Some of the ISDN card manufacturers have pushed to adapt the windows Common ISDN API (CAPI) to Linux. This in itself is not bad, but it has a nasty side effect: less energy is invested to provide a useful Fax Class 2 support for the active ISDN cards that can do fax. Some cards don’t have Fax Class 2 at all, and for some cards the Class 2 support is quite broken.
So you might end up with a nice fax-capable card and no ttyI / Fax Class 2 support for it...
mgetty+sendfax will, as of 1.1.31, NOT work with a CAPI
One of the problems with CAPI is that it is the wrong sort of abstraction for the purpose of sending a fax. The call setup part (dialing up) needs far too much attention for ISDN protocol details, and the actual fax transmission part is far too automated - the CAPI doesn’t provide proper feedback about what’s going on in the fax layer, like “the client requested a retransmission of page 2, and the connection was lost in the middle of page 4” - all you get is “success/failure” and the number of pages transmitted (including retransmissions – which makes this figure less than useful).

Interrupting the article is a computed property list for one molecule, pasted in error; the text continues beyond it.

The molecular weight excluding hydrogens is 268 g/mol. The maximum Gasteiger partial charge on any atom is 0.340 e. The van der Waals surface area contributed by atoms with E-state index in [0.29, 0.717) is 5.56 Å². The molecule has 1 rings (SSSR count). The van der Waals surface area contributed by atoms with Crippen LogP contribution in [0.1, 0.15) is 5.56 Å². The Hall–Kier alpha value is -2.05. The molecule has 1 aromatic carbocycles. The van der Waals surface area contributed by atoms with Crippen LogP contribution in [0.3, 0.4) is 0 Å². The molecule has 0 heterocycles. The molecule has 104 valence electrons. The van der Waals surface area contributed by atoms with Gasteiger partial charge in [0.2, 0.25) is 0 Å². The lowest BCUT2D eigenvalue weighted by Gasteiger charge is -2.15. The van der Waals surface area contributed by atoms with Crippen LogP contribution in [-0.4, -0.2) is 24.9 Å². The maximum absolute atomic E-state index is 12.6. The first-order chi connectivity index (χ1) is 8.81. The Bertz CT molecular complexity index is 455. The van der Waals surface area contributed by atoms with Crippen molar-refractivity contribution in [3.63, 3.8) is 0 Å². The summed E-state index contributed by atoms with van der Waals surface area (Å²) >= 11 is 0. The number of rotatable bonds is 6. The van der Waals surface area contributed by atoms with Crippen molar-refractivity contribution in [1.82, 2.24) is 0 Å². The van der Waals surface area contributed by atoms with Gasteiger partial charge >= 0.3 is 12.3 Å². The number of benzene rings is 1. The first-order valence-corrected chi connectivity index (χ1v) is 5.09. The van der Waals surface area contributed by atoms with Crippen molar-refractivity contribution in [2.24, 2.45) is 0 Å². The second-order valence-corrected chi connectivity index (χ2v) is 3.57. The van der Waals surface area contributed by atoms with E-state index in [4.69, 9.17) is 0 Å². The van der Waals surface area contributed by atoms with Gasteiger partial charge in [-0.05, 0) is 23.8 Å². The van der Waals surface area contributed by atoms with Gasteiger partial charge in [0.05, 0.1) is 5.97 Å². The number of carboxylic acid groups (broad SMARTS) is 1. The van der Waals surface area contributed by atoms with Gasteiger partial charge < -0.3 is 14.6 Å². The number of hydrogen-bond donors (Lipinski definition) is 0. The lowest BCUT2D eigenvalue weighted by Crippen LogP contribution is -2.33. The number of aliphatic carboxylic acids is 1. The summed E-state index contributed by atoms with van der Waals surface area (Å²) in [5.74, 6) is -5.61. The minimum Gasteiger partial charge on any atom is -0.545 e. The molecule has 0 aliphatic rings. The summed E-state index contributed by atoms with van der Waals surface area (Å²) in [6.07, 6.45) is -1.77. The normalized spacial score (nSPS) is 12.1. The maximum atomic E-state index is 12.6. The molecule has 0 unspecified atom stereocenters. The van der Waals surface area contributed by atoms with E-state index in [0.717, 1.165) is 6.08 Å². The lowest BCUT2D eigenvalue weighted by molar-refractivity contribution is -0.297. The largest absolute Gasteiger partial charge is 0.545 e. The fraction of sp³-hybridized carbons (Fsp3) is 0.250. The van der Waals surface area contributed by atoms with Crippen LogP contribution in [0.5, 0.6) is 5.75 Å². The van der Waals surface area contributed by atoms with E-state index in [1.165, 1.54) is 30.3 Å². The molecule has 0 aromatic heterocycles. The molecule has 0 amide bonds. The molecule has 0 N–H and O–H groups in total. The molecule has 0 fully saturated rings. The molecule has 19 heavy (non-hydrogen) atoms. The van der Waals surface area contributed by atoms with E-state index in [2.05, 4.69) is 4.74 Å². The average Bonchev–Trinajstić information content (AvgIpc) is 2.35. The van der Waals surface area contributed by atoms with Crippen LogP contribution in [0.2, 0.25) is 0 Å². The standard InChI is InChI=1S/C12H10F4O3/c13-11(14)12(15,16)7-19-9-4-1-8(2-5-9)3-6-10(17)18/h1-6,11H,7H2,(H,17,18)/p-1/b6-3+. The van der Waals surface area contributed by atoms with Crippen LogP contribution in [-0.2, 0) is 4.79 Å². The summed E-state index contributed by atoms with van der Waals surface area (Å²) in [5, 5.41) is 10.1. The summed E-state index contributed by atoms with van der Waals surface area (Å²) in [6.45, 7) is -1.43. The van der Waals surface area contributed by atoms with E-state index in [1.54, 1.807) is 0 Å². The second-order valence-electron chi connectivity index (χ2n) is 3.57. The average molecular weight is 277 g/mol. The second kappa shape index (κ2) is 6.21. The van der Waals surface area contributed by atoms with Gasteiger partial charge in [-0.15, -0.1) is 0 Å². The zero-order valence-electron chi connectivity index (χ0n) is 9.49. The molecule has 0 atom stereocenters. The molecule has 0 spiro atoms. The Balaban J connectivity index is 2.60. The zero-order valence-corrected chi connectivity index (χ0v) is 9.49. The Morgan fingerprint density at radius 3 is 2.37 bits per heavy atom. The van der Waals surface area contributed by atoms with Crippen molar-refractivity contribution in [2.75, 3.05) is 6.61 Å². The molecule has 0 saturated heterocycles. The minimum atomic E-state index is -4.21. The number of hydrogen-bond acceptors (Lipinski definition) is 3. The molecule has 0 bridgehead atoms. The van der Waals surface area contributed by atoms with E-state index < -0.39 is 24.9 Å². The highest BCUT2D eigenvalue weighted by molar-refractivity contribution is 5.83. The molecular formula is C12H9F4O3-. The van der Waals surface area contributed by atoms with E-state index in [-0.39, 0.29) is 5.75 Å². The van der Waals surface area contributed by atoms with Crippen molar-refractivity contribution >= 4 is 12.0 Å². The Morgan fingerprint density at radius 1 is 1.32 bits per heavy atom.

If you need to use fax with CAPI, take a look at the “capifax” software available on ftp://ftp.isdn4linux.de/pub/capi4linux (not written by me, but it works). The stuff works with a CAPI-specific file format called “SFF”.
Conversion to SFF can be done with recent ghostscripts (cfax driver),
and conversion from SFF to G3 can be done with the
which comes with mgetty. (I needed something like this for a customer
project, and the existing SFF-to-something converters were all much to
heavyweight - requiring tons of additional libraries, C++ converters,
and whatnot. My sff2g3 is 330 lines of code, needs no external libraries
and only an ANSI C compiler. Beat that :-) ).
Chances are good that I will eventually hack
capifax into something
that’s call-compatible to
mgetty (for fax reception) and
sendfax (for fax sending). But this depends somewhat on customer
demand, read: paid-for time.